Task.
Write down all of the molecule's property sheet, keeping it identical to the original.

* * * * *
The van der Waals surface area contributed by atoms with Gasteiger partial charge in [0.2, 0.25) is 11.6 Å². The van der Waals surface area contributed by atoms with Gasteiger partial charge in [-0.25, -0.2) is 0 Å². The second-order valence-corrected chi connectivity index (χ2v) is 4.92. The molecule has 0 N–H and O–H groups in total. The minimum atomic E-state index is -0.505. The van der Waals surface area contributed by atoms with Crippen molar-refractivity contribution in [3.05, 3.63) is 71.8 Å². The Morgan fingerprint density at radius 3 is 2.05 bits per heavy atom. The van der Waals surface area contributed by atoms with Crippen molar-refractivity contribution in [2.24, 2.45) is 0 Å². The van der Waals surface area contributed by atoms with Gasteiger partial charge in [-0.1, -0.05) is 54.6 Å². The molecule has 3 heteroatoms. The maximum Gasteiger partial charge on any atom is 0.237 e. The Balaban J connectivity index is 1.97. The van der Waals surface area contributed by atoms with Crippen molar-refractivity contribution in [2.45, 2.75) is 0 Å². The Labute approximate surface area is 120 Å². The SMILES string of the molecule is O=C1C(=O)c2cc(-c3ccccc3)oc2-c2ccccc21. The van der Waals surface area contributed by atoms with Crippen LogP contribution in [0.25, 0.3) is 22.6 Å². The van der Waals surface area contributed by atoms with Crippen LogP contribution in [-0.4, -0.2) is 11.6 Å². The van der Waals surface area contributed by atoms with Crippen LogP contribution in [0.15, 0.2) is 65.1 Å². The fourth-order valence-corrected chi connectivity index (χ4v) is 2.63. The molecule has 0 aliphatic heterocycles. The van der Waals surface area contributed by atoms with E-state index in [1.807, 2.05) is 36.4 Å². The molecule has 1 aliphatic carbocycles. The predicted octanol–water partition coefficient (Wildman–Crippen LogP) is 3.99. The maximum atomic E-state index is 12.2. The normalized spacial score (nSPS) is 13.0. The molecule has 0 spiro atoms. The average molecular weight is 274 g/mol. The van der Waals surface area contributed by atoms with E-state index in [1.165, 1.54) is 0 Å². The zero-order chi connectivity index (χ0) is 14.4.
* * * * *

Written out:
The van der Waals surface area contributed by atoms with Gasteiger partial charge in [0.2, 0.25) is 11.6 Å². The van der Waals surface area contributed by atoms with Gasteiger partial charge in [-0.25, -0.2) is 0 Å². The second-order valence-corrected chi connectivity index (χ2v) is 4.92. The molecule has 0 N–H and O–H groups in total. The minimum atomic E-state index is -0.505. The van der Waals surface area contributed by atoms with Crippen molar-refractivity contribution in [3.05, 3.63) is 71.8 Å². The Morgan fingerprint density at radius 3 is 2.05 bits per heavy atom. The van der Waals surface area contributed by atoms with Crippen molar-refractivity contribution in [2.24, 2.45) is 0 Å². The van der Waals surface area contributed by atoms with Gasteiger partial charge in [-0.1, -0.05) is 54.6 Å². The molecule has 3 heteroatoms. The maximum Gasteiger partial charge on any atom is 0.237 e. The Balaban J connectivity index is 1.97. The van der Waals surface area contributed by atoms with Crippen molar-refractivity contribution in [2.45, 2.75) is 0 Å². The Labute approximate surface area is 120 Å². The SMILES string of the molecule is O=C1C(=O)c2cc(-c3ccccc3)oc2-c2ccccc21. The van der Waals surface area contributed by atoms with Crippen LogP contribution in [0.25, 0.3) is 22.6 Å². The van der Waals surface area contributed by atoms with Crippen LogP contribution in [-0.4, -0.2) is 11.6 Å². The van der Waals surface area contributed by atoms with Crippen LogP contribution in [0.15, 0.2) is 65.1 Å². The fourth-order valence-corrected chi connectivity index (χ4v) is 2.63. The molecule has 0 aliphatic heterocycles. The van der Waals surface area contributed by atoms with E-state index in [1.807, 2.05) is 36.4 Å². The molecule has 1 aliphatic carbocycles. The predicted octanol–water partition coefficient (Wildman–Crippen LogP) is 3.99. The maximum atomic E-state index is 12.2. The normalized spacial score (nSPS) is 13.0. The molecule has 0 spiro atoms. The average molecular weight is 274 g/mol. The van der Waals surface area contributed by atoms with E-state index in [1.165, 1.54) is 0 Å². The zero-order chi connectivity index (χ0) is 14.4.